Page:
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St. Patrick’s Day is coming up quickly! If you are in a busy season like me, finding the time to create effective and interactive therapy sessions can be difficult. If you are a long time reader, you know how much I love incorporating books into my practice. Shared book reading is a great way to encourage vocabulary knowledge in our students! Today, I will be discussing two books you can add to your St. Patrick’s Day collection that you and your students will enjoy. I also encourage you to take a look at the Story Sidekicks that go alongside That’s What Leprechauns Do and Tim O’Toole and the Wee Folk to provide the ideal literacy-based therapy session for your students. 

That’s What Leprechauns Do 

That’s What Leprechauns Do by Eve Bunting is a story about three mischievous leprechauns and their important mission. With a storm coming in, Ari, Boo, and Col have to find where they buried their pot of gold and dig it up before the rainbow in the sky appears. Will the three naughty leprechauns be able to resist wreaking havoc along the way?

Activity #1

For a fun and low-prep activity, gather pipe cleaners, a box or two of Fruit Loops (or Tootie Fruities!), and some mini marshmallows. First, pour each child a little pile of cereal and have them sort the Fruit Loops by color. Next, cut your pipe cleaner into short pieces and form them into arches. This step can be done beforehand! Each student will then thread the cereal through the pipe cleaner in rainbow color order. Pop up a picture of a rainbow on your computer or tablet if needed! After they have made their rainbow, they can place a marshmallow at the ends of their rainbow which represents the clouds. The marshmallows also are used as stoppers so the Fruit Loops don’t slide off. Be aware that your rainbow probably won’t be able to stand on its own. If that is an issue, your students have the option of gluing them on a small plate or construction paper. Don’t forget to take pictures of your students’ work! I can’t wait to see what they create!

Activity #2

For the teletherapists out there (or SLPs who just really love Boom Cards!), here is a fun look and find activity by Tiny Voice Therapy Services, LLC. The leprechauns are up to no good and it is your students’ job to grab the flashlight to find him and catch him. This activity will be perfect for spatial concepts, irregular past tense verbs, -wh questions, and more! 

Tim O’Toole and the Wee Folk

Tim O’Toole and the Wee Folk by Gerald McDermott is a story about Tim O’Toole and his very poor family. Tim decides to travel the countryside to find work in order to get his family out of poverty. Along the way, he runs into a group of leprechauns who give him gifts to make his fortune. However, it is up to Tim to avoid the cunning McGoon family along the way back home.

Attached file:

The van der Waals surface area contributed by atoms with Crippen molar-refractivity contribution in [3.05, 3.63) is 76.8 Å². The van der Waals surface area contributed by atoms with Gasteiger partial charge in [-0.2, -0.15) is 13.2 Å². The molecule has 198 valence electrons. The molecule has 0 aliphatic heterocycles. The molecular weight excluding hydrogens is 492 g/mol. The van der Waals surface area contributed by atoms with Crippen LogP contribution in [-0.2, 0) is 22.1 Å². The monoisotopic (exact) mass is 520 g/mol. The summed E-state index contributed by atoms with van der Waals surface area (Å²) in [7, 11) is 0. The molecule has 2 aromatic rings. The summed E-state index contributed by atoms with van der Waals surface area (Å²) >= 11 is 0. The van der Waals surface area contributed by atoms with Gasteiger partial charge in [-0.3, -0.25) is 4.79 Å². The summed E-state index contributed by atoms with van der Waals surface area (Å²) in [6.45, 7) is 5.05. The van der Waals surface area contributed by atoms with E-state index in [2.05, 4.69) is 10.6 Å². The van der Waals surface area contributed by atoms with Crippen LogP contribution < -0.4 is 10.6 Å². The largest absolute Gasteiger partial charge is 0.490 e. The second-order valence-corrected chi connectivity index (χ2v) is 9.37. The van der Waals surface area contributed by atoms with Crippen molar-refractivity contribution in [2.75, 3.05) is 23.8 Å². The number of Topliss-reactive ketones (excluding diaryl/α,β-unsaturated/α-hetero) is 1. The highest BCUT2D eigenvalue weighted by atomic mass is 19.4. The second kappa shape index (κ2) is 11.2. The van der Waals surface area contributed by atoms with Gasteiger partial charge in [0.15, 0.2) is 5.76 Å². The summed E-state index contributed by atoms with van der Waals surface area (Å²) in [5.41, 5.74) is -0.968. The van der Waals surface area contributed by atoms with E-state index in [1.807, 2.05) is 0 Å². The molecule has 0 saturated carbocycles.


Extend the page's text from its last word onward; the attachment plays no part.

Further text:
Activity #1

Plastic eggs aren’t just for Easter! Whether you get them on Amazon, Oriental Trading, or Walmart, you can use golden fillable eggs and fill them with your own mini objects, erasers, or strips of paper with different target words, vocabulary, etc. A limitless activity that can target naming, basic concepts, following directions, and turn-taking, but don’t let the McGoons find them!

Activity #2

The wee folk gave Tim O’Toole a “fine linen tablecloth” that was covered in a variety of food and drinks that Tim had never seen before. You can create your own tablecloth by using regular construction or printer paper for this activity. However, I actually love using kraft paper that can cover my table. Have your students create their very own “delectable eatables and drinkables” while you target describing, answering -wh questions, and inferencing. As the week goes by, all your students will have a chance to see all the different types of food and drinks that were created while they were gone. 

With St. Patrick’s Day coming close, what type of activities do you enjoy doing with your own students?


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Meet Maureen

Hey there! I’m Maureen Wilson, a school-base SLP who is data driven and caffeine powered. My passion is supporting other pediatric SLPs by teaching them how to harness the power of literacy and data to help their students achieve their goals…without sacrificing time they don’t have.

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